4th of July Collection | Now Available at the Barstool StoreSHOP HERE

Advertisement

The Latest Talk Show Host to Get Slammed by Multiple Employees for a Toxic Work Environment: Jimmy Fallon

You think you know a guy. 

Jimmy Fallon might be that talk show host who's known for this hysterical Covid variant booster song, cracking up in the middle of his own jokes and sketches (which was once upon a time known as "Harvey Kormaning a bit," but now is completely owned by him), and his generally careful, inoffensive, edgeless, middle of the road brand of safe humor and celebrity worship. 

But if we've learned anything from the insider reports about Ellen Degeneres and James Corden, it's always the seemingly nice, musically inclined ones that are actually monsters behind the curtain and when the cameras are off. Allegedly. 

Source - According to two current and 14 former employees, The Tonight Show has been a toxic workplace for years — far outside the boundaries of what’s considered normal in the high-pressure world of late-night TV. They say the ugly environment behind the scenes starts at the top with Fallon’s erratic behavior, and has trickled down to its ever-changing leadership teams — nine showrunners in the past nine years — who seemingly don’t know how to say no to Jimmy. Former employees describe The Tonight Show as a tense and “pretty glum atmosphere,” with some alleging they were belittled and intimidated by their bosses, including Fallon himself. ...

Seven former employees say their mental health was impacted by their alleged experiences working at The Tonight Show. These staffers say it was commonplace to hear people joking about “wanting to kill themselves,” and that they would refer to guests’ dressing rooms in the office as “crying rooms” because that’s where they would go to let out their emotions when they were upset with their alleged mistreatment. 

 The former staffers who spoke to Rolling Stone requested anonymity out of fear of retaliation. They worked in a range of positions on the show, from production crew members to office staffers and in the show’s writers’ room. ...

Rolling Stone contacted more than 50 Tonight Show employees, past and present, during the reporting for this story. ... [N]ot a single one agreed to speak on the record or had  positive things to say about working on The Tonight Show. ...

 ACCORDING TO MOST employees who spoke to Rolling Stone, it’s common knowledge behind the scenes that Fallon’s temperament, mood, and treatment of staffers is erratic. These employees say they’ve witnessed Fallon snap at crew members, express irritation over the smallest of things, and berate and belittle staffers out of frustration. Three former employees say that he berated them in front of other colleagues and crew members. ...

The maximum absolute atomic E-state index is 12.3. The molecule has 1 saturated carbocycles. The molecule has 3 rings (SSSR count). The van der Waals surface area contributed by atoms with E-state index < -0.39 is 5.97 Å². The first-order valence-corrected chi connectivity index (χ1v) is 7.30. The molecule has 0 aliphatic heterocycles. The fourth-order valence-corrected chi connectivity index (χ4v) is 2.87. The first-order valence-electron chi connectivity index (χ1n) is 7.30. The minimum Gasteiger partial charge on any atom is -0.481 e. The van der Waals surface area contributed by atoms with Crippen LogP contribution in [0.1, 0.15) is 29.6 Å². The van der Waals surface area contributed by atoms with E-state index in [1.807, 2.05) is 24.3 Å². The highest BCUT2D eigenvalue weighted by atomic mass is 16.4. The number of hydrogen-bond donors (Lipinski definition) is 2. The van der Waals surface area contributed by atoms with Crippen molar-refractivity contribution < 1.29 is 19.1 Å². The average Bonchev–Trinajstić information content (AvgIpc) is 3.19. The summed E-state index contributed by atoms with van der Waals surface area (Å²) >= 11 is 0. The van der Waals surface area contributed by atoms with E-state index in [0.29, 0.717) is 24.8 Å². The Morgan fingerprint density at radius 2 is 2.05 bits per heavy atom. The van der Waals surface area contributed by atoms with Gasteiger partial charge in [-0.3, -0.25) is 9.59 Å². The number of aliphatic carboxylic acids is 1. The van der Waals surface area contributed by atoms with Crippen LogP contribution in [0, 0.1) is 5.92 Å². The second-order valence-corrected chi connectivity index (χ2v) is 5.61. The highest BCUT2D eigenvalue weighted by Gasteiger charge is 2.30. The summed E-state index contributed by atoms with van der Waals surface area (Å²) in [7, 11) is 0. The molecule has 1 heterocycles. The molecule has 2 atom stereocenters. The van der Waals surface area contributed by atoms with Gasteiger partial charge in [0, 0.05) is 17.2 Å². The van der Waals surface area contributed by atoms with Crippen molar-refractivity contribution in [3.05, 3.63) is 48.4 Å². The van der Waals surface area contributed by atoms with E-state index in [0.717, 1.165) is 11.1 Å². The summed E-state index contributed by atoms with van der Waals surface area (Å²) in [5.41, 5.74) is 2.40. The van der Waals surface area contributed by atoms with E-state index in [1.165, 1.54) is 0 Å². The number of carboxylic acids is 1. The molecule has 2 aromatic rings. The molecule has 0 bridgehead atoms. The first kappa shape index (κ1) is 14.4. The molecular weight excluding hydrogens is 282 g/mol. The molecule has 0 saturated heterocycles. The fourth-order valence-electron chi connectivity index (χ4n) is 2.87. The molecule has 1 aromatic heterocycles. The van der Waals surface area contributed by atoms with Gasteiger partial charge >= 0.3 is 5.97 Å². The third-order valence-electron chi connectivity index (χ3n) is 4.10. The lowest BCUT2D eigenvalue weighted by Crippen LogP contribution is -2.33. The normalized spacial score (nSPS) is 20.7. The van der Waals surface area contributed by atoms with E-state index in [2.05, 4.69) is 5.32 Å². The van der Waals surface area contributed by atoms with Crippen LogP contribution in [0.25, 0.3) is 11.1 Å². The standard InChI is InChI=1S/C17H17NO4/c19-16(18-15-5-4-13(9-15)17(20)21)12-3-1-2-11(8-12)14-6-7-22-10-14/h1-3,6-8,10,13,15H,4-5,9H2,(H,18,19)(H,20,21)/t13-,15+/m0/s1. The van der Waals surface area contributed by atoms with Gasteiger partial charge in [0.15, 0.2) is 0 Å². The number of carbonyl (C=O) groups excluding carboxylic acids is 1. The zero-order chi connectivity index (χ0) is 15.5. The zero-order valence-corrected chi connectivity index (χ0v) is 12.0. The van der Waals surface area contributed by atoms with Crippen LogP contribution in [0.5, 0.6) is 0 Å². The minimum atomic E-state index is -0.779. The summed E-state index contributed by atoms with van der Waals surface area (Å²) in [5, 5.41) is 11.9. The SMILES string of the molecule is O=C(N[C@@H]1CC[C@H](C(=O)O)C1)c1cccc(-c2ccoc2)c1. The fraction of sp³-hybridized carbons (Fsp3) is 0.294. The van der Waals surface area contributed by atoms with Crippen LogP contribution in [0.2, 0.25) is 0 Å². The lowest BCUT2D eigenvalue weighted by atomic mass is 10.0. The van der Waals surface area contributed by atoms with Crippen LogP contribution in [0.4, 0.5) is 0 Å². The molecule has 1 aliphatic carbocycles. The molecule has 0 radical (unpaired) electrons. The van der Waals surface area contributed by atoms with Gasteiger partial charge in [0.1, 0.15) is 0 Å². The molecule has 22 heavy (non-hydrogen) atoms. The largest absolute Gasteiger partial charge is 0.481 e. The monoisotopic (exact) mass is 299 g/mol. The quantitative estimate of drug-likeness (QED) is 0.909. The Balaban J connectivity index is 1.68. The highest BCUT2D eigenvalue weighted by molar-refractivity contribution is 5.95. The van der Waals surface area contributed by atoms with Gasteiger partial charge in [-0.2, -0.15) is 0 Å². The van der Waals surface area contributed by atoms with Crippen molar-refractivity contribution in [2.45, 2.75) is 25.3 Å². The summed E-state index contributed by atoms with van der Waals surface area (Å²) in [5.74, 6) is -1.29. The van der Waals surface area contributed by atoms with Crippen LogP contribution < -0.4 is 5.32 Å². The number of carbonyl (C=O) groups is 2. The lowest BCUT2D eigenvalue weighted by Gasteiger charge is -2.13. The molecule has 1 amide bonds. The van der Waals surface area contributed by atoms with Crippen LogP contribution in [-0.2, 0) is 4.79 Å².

One employee says depending on Fallon’s mood, they felt like his notes and feedback could be passive-aggressive — personal insults as opposed to constructive criticism. They say he would write comments like, “Are you OK? Seriously, do you need help?” Rolling Stone reviewed photos of the employees’ alleged notes from Fallon that read, “Ugh, lame. What is going on with you? You’ve outdone yourself.” ...

Two employees remember witnessing Fallon scold the crew member who was in charge of his cue cards in the middle of a taping with comedian Jerry Seinfeld. They say it was an uncomfortable moment. Seinfeld told Fallon to apologize to the cue-card production member, which he then allegedly did. The employees say this incident, which felt awkward to watch, did not make it to the version of the show that appeared on television.      

Let me just take that last part first, because I think it's indicative of a much larger problem. You know that philosophy that says you can tell everything about a person by how they treat, I hate the expression "the little people" so let's go with "entry level workers"? That goes triple when the person is so brazenly dismissive that they'll treat people like garbage in front of somebody else. And quintuple when that somebody else is Jerry Seinfeld. To the point Seinfeld needed to intervene and make Fallon apologize. He has not only been a Tonight Show staple since Johnny Carson was still hosting, he reinvented the sitcom. And made more money of his residuals during the time it took him to admonish Fallon than Fallon will made in the 2010s. You don't embarrass Jerry Seinfeld; he embarrasses you, Jerk Store

As far as the rest of it? This reporting may be many things, but shocking is not one of them. Well researched. In depth. Dramatic. A little catty and backstabby perhaps. But not the least bit surprising. One happy, silly, convivial, musically-oriented talk show host turning out to be a closeted sadistic lizard person is a surprise. Two is a coincidence. Three is a trend. 

I wish I could take credit for this observation but it belongs entirely to Adam Carolla, who has pointed out that the people with their names on TV shows and are most associated for doing happy dances during the opening credits are Ellen and Bill Cosby. One got run off the air in shame for treating her staff like serfs. The other is a convicted sexual assaulter. Since he said it, we added Corden. And now Fallon. 

The bottom line here is to beware always of the "nice" ones. Especially the ones who come off as unnaturally nice. Don't get taken in by them. When something or someone is too good to be true, it's always because they're not. All any of us should want in an employer is to know where we stand. So if possible, work for someone who gives it to you straight and isn't a fucking phony.

Advertisement